OpenOffice is an open-source desktop office suite for many of today's popular operating systems. One of the file formats that OpenOffice supports is Quattro Pro (QPRO). This format is used by Corel's QuattroPro spreadsheet application. More information is available from the following URL.
Remote exploitation of multiple buffer overflow vulnerabilities in OpenOffice, as included in various vendors' operating system distributions, allows attackers to execute arbitrary code with the privileges of the logged in user.
The first vulnerability occurs when parsing "Attribute" records from the file. Due to a lack of bounds checking during a loop that reads these records, an attacker can trigger a heap overflow by inserting more than 256 records.
The second vulnerability is nearly identical to the first one, but involves the "Font Description" record instead of the "Attribute" record.
Exploitation of these vulnerabilities results in the execution of arbitrary code with the privileges of the user opening the file. In order to exploit this vulnerability, an attacker must persuade a user to open a malicious file.
iDefense confirmed the existence of these vulnerabilities in OpenOffice version 2.3. Other versions may also be affected.
Renaming the shared library that contains the vulnerable code will prevent OpenOffice from opening QPRO files. On Fedora Core 7, the library can be found at:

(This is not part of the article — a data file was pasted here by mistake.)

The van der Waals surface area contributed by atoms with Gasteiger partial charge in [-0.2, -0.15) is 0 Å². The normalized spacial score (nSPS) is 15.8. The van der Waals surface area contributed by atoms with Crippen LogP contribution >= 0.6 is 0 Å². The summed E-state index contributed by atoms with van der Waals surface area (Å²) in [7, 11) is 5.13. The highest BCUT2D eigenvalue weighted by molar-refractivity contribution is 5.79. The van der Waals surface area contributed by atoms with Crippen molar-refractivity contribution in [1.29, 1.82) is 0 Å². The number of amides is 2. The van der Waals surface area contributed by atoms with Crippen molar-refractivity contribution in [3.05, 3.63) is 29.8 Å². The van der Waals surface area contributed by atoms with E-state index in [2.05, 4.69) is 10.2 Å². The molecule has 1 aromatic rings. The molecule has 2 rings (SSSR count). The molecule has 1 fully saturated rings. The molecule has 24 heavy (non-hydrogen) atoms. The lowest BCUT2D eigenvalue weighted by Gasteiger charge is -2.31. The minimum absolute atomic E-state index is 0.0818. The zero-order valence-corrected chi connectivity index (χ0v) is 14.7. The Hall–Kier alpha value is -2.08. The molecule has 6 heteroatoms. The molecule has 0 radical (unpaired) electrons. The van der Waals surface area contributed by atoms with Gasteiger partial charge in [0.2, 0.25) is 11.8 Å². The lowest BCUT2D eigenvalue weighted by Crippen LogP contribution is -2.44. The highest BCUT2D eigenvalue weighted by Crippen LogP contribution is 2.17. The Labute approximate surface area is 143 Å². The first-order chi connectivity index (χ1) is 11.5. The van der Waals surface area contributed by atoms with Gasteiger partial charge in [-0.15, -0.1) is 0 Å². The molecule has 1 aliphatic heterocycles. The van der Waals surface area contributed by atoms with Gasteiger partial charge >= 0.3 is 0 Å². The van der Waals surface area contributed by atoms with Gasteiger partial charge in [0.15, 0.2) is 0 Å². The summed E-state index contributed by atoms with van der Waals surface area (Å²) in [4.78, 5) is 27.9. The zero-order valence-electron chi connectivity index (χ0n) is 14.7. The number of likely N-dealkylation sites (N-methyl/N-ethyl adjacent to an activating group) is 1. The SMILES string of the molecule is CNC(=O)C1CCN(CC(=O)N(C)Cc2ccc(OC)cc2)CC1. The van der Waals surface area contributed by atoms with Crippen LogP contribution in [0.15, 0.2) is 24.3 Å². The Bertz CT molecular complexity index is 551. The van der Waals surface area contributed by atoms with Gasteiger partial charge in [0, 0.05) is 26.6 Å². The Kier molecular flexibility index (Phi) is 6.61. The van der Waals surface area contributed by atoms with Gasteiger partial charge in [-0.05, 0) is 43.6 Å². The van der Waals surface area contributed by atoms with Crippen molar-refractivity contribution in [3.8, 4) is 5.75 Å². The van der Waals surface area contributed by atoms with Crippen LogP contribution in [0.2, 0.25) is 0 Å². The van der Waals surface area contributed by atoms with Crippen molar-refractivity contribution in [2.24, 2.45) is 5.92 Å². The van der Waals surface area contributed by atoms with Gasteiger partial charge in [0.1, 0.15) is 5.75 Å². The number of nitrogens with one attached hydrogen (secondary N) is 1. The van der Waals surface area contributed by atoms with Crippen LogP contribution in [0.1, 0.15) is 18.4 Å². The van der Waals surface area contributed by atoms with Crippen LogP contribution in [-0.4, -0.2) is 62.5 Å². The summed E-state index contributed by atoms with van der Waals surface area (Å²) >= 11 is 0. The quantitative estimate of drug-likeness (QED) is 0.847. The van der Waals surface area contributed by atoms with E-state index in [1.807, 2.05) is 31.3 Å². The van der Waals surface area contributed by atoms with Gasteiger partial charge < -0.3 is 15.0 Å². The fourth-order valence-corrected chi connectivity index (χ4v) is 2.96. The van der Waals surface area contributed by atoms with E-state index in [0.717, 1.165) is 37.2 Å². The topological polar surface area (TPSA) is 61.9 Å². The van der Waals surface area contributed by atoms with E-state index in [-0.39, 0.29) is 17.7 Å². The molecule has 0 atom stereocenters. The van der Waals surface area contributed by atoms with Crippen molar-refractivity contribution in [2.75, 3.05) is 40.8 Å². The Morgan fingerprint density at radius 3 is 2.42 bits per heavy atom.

Renaming this file to libsc680li.so.bak will prevent it from being loaded. In addition to preventing the use of QPRO files, this also prevents users from opening various other file formats.
The OpenOffice.org team has addressed these vulnerabilities with the release of version 2.4. For more information, consult the OOo Security Bulletin at the following URL.
The Common Vulnerabilities and Exposures (CVE) project has assigned the name CVE-2007-5745 to this issue. This is a candidate for inclusion in the CVE list (http://cve.mitre.org/), which standardizes names for security problems.
10/29/2007 Initial vendor notification
10/30/2007 Initial vendor response
04/17/2008 Coordinated public disclosure
These vulnerabilities were discovered by Sean Larsson (iDefense Labs) and an anonymous researcher.
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